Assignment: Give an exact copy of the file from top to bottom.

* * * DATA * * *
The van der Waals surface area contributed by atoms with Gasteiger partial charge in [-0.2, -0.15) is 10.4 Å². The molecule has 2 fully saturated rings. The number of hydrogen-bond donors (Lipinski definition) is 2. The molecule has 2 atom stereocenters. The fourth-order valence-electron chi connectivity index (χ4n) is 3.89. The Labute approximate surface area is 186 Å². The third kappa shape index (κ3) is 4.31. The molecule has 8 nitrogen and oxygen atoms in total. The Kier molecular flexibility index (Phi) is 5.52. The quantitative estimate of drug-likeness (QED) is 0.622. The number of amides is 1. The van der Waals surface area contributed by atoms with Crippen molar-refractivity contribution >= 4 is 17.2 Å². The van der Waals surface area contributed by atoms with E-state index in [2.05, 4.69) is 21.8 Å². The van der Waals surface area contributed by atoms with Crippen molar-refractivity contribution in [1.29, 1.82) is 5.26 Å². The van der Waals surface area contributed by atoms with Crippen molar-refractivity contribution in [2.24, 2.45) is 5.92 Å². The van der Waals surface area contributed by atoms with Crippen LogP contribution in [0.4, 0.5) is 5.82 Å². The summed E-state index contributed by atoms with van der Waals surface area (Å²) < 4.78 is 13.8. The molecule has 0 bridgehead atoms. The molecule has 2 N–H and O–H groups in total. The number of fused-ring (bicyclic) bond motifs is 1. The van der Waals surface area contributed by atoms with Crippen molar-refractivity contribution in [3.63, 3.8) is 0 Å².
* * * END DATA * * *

The van der Waals surface area contributed by atoms with Gasteiger partial charge in [-0.2, -0.15) is 10.4 Å². The molecule has 2 fully saturated rings. The number of hydrogen-bond donors (Lipinski definition) is 2. The molecule has 2 atom stereocenters. The fourth-order valence-electron chi connectivity index (χ4n) is 3.89. The Labute approximate surface area is 186 Å². The third kappa shape index (κ3) is 4.31. The molecule has 8 nitrogen and oxygen atoms in total. The Kier molecular flexibility index (Phi) is 5.52. The quantitative estimate of drug-likeness (QED) is 0.622. The number of amides is 1. The van der Waals surface area contributed by atoms with Crippen molar-refractivity contribution >= 4 is 17.2 Å². The van der Waals surface area contributed by atoms with E-state index in [2.05, 4.69) is 21.8 Å². The van der Waals surface area contributed by atoms with Crippen molar-refractivity contribution in [1.29, 1.82) is 5.26 Å². The van der Waals surface area contributed by atoms with Crippen molar-refractivity contribution in [2.24, 2.45) is 5.92 Å². The van der Waals surface area contributed by atoms with Crippen LogP contribution in [0.4, 0.5) is 5.82 Å². The summed E-state index contributed by atoms with van der Waals surface area (Å²) < 4.78 is 13.8. The molecule has 0 bridgehead atoms. The molecule has 2 N–H and O–H groups in total. The number of fused-ring (bicyclic) bond motifs is 1. The van der Waals surface area contributed by atoms with Crippen molar-refractivity contribution in [3.63, 3.8) is 0 Å².